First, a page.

One of the most common PT clients I see is an injured runner.  There can be a umber of different reasons or factors involved leading up to a running injury, but I wanted to focus on this idea of gait retraining that is taking place today.  With the advent of Born to Run and minimalist footwear, people have begun to question and debate what the best way to run is.

Is this suited for everyone?

Is this suited for everyone?

Let me just say right away that I do not believe there is a simple answer here.  Human beings are all unique and have different genetic and biomechanical makeups.  What this means in effect is that they have their own set of “issues” if you will that I classify into common categories such as:

  • Static alignment problems (arch, knee, hip, etc)
  • Static and dynamic balance deficits
  • Inefficient gait mechanics
  • Muscle imbalances
  • Soft tissue tightness
  • Recurring pain patterns

The list could go on and on, but you get the point.  The idea of “re-teaching” someone how to run differently than their natural motor pattern dictates in not easy and is a decision that should be well thought out and based on sound decision making.  We are pre-programmed at birth with certain native motor patterns and running is one of those patterns.  Generally, your brain finds the most efficient way for you to run in your own body.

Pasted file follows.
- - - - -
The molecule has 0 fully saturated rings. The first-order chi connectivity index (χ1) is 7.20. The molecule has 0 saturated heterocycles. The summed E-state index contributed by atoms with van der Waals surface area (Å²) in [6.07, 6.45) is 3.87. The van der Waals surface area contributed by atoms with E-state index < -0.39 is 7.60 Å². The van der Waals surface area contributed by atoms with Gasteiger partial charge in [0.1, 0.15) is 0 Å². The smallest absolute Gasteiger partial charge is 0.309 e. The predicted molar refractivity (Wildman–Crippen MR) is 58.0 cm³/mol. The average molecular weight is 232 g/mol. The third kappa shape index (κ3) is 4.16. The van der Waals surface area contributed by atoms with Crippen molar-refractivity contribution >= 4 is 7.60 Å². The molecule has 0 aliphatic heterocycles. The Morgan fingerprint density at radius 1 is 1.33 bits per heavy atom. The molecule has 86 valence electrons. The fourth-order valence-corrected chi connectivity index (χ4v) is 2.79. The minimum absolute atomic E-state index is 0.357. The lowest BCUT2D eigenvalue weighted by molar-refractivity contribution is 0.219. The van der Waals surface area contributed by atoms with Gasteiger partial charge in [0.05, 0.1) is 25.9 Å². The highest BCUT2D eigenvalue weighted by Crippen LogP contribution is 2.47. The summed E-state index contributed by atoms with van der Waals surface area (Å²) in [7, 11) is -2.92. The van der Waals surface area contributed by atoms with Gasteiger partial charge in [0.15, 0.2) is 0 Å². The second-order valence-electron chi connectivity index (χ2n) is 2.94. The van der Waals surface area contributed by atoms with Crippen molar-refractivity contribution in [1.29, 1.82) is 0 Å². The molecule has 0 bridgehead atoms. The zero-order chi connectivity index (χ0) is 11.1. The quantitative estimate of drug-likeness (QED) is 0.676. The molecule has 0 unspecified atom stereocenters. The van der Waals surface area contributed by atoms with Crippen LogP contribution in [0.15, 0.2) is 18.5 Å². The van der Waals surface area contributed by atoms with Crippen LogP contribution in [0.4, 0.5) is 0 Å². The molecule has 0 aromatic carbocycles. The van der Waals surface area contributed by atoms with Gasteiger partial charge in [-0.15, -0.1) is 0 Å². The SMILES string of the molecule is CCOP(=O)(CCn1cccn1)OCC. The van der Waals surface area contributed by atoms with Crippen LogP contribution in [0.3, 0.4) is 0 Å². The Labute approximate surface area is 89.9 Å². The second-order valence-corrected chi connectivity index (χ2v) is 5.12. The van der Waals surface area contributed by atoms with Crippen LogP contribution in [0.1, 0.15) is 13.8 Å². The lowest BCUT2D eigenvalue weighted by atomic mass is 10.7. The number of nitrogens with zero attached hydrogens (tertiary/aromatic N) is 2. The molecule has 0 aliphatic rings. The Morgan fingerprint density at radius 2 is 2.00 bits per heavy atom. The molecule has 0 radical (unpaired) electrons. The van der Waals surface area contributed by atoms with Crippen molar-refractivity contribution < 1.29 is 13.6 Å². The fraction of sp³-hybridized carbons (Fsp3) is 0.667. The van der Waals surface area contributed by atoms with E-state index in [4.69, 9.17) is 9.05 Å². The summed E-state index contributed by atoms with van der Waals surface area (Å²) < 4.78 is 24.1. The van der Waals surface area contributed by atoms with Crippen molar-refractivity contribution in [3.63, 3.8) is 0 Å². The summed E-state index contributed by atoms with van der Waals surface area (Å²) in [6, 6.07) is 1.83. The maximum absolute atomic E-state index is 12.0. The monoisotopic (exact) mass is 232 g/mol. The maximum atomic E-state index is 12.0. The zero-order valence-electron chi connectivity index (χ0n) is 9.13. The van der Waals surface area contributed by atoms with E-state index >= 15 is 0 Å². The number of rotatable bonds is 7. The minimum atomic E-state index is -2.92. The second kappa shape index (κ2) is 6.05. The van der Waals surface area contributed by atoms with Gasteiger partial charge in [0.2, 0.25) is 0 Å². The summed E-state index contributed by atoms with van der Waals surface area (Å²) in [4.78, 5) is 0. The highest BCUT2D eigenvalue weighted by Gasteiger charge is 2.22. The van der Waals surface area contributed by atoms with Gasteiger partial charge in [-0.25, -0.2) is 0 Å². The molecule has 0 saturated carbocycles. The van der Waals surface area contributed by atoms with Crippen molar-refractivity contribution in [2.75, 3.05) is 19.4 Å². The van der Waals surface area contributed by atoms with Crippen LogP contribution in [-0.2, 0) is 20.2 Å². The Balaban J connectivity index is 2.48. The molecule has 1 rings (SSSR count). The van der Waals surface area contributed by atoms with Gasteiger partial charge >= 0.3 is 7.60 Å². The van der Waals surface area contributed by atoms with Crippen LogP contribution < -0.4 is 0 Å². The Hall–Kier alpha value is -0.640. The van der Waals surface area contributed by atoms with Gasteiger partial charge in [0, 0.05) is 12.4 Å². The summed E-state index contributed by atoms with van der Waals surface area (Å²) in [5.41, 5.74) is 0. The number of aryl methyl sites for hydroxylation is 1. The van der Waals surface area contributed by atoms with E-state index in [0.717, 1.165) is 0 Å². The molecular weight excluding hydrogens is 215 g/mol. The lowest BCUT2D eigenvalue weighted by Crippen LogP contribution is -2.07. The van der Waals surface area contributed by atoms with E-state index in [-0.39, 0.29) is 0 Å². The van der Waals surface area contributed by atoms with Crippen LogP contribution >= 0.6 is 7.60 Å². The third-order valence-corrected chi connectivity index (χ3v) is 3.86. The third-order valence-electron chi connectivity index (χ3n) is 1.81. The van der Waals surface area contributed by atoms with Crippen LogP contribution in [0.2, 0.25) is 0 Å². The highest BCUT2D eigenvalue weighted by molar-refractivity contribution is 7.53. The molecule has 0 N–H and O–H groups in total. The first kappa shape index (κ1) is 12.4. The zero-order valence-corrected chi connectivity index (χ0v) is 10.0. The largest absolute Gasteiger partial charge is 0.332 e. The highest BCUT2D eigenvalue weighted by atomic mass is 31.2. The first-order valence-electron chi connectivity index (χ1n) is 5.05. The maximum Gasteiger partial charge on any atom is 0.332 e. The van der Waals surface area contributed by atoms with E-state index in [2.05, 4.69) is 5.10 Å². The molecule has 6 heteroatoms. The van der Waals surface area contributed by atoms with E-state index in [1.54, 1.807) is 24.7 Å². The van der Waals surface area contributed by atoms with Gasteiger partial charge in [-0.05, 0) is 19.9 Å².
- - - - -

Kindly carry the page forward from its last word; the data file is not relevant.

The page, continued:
Now granted, some run much better than others.  Perhaps we can say athleticism plays a role in this, but as we grow and reach skeletal maturity our body type, training experience, strength and environment are also major factors .  With that said, I know that runners with recurrent and/or chronic pain are looking for a finite solution to their problem.  They grow frustrated when they are unable to log all their miles or finish a race.

If traditional PT or relative rest fails to alleviate the pain, we must delve deeper and look more closely at their gait.  I think video analysis is a great tool for doing this.  We use Dartfish at my clinic, and this is very useful for breaking down gait mechanics and detecting things like heel versus forefoot striking, overpronation, asymmetry side-to-side, trunk inclination, etc.  Once we find things on video we must also correlate these findings to our clinical screening to uncover a cause and effect relationship.

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